He has some great excerpts from his book on his blog, to mark the 35th anniversary of the 1977 NYC blackout.

My favourite moment is the day after the blackout, when power came back on, and Hermes writes that "...most of us New Yorkers picked up our lives as we had left them. But quite a few kids across the Bronx and elsewhere were wiring up brand-new sound systems—determined, now that they had the gear, to learn how to DJ."

LISTEN: Will Hermes, author of Love Goes to Buildings on Fire talks to National Radio's Trevor Reekie about Five Years in New York That Changed Music Forever." Listen to the interview on RNZ site here.

There's a great doco called NYC 77: The coolest year in hell (made in 2007) that is well worth watching, find it here on Youtube.


Also from his book, on the late Ms Summer...

"On May 13, 1977, Casablanca released Donna Summer’s I Remember Yesterday. A concept album about musical evolution, it ends with a song that is ostensibly the future: “I Feel Love.” She cooed, “Love To Love You Baby” style, over a chugging track made up entirely of synth beats and arpeggiated chord washes, a yin to Kraftwerk’s yang. New York DJs loved it instantly. As unprecedented as “Trans Europe Express,” it became just as essential, an electronic dance music template. 

Blondie covered it live, faithfully, with Chris Stein adding Santana-style guitar licks. In Berlin, Brian Eno rushed into the studio where he and David Bowie were working on Heroes with a fresh copy of the record, raving that it would change the sound of club music “for the next 15 years” (Eno was fond of grand statements). One can imagine the record spinning while the two Philip Glass fans listened to its hypnotic repetitions, the sonic possibilities blooming in their minds like flowers in a stop-motion film."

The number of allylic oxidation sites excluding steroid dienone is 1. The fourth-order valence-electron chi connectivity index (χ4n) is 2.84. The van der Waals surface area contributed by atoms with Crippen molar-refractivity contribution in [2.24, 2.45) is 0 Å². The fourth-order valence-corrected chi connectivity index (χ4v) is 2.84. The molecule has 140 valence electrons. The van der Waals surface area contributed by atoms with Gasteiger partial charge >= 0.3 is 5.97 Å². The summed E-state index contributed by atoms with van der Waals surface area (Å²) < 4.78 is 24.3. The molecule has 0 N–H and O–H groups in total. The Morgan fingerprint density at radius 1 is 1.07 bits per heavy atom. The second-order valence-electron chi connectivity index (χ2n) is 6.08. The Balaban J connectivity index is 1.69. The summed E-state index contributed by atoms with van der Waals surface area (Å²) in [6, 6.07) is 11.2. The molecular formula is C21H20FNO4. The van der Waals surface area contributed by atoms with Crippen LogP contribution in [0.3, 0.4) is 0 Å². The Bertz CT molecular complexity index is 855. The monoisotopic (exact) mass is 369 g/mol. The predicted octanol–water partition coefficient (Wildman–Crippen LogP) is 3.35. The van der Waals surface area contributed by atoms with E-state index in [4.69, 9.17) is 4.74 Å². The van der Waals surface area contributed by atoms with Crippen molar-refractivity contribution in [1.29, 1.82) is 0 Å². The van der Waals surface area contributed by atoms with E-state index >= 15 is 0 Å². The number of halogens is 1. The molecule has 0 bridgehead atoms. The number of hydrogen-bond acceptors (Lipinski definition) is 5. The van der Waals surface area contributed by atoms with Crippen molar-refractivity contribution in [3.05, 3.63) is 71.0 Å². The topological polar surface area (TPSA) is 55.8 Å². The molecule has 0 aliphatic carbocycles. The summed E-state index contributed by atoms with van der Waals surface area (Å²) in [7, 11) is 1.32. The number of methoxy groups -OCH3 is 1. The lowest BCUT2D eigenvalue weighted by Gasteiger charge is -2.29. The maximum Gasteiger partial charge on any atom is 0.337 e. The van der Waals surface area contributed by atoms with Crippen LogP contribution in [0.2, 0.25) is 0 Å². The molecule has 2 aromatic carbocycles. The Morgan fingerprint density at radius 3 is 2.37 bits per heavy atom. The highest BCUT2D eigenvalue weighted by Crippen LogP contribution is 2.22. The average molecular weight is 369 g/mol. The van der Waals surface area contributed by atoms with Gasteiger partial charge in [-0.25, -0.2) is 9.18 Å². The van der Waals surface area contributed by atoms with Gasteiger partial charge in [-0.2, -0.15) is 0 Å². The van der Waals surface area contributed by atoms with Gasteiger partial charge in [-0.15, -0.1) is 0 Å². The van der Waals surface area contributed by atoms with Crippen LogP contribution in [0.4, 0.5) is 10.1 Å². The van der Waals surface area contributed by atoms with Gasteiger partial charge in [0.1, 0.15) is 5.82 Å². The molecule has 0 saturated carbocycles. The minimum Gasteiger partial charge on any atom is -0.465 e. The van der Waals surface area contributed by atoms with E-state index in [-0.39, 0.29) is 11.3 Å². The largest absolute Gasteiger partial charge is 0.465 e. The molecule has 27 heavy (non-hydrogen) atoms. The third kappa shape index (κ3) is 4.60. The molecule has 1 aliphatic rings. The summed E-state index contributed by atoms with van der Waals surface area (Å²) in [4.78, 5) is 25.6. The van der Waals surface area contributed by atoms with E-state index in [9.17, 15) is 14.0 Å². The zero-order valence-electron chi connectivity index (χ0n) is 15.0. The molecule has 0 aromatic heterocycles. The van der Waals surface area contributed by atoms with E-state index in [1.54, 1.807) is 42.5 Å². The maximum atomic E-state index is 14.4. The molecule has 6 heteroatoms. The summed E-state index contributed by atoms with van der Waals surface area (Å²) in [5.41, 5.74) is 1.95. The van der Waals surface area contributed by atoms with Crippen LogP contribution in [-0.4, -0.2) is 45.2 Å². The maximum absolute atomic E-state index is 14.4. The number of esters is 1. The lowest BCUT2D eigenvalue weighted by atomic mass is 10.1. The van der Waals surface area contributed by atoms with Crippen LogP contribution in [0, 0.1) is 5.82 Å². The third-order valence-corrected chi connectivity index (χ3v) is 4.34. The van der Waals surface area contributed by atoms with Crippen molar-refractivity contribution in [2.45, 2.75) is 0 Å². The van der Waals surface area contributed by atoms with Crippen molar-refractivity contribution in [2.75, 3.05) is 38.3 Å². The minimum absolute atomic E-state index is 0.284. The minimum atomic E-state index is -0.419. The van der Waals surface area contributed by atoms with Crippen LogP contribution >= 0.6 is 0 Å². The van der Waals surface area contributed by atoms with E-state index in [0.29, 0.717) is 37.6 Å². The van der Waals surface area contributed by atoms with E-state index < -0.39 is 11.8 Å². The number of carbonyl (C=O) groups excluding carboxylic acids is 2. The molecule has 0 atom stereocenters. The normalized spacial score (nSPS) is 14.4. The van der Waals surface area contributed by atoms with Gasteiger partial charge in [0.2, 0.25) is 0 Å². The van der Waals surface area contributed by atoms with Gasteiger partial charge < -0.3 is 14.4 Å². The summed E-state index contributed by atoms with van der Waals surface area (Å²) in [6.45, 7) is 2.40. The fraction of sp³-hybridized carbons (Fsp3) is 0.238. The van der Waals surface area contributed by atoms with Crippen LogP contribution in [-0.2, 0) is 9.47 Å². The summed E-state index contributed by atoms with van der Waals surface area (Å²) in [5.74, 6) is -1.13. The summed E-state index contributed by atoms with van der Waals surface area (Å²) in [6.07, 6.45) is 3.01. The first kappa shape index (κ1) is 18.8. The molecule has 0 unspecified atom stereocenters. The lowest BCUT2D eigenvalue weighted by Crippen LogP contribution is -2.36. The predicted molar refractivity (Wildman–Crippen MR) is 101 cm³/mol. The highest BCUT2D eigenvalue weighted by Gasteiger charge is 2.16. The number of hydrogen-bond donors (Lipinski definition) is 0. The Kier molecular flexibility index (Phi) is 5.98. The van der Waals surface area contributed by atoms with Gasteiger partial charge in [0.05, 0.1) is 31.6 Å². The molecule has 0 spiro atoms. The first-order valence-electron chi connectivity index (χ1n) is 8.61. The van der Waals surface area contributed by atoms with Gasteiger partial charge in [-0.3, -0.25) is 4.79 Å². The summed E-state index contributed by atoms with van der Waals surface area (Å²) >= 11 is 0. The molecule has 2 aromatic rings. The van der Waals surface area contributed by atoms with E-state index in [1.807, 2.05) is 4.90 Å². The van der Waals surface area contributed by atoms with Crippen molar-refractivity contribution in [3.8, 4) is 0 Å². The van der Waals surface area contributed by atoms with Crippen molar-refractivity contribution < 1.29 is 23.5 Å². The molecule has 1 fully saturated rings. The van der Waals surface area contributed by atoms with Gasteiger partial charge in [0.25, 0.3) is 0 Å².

Ring The Alarm playlist, BaseFM, Aug 25



New age steppers - My love
Jah warrior -What is right with dub
Soul vendors - Swing easy
Dream warriors - Ludi
Devon Russell - Make me believe in you
Nightmares on wax - Finer
Concept neuf - The Path - Sofrito edit
Temptations - Masterpiece
Staple singers/Curtis Mayfield - New Orleans (off Let's Do It Again OST)
Lee Oskar - Haunted house
Deadly avenger - Malpaso
The Beat - Whine and grind/Stand down Margaret
Supercat - Dolly my baby - reggae mix with Trevor Sparks
Diplo w Sandra Melody - Newsflash
Rebel MC w Tenor Fly - Wickedest sound - Don gorgon mix
Kraftwerk - The model
The makers - Don't challenge me
House party - Dangerous game
Kas Futialo - Kaufeai le nu'u 
LeaLea Jones w Horace Andy - The road
Sound Foundation - Lethal dub
Stevie Wonder - Livin for the city - JT edit
Schoolly D and Joe Delia - The player - Ganja Kru remix
Youngblood brass band - It's all over - Nate compton remix
Sly and the family Stone - In time

Friday, August 24, 2012

Wake up



 First single off the new album from Aaradhna, produced by P-Money. Super soulful. Album out November.

Holding on to Jah

A cosy Sunday night event of inspiring cinema on deluxe sofas, with a 5000 watt soundsystem, Kohu Rd gourmet icecream, good coffee and a full bar. At Galatos....


Holding on to Jah film screening, 26th August 7.30pm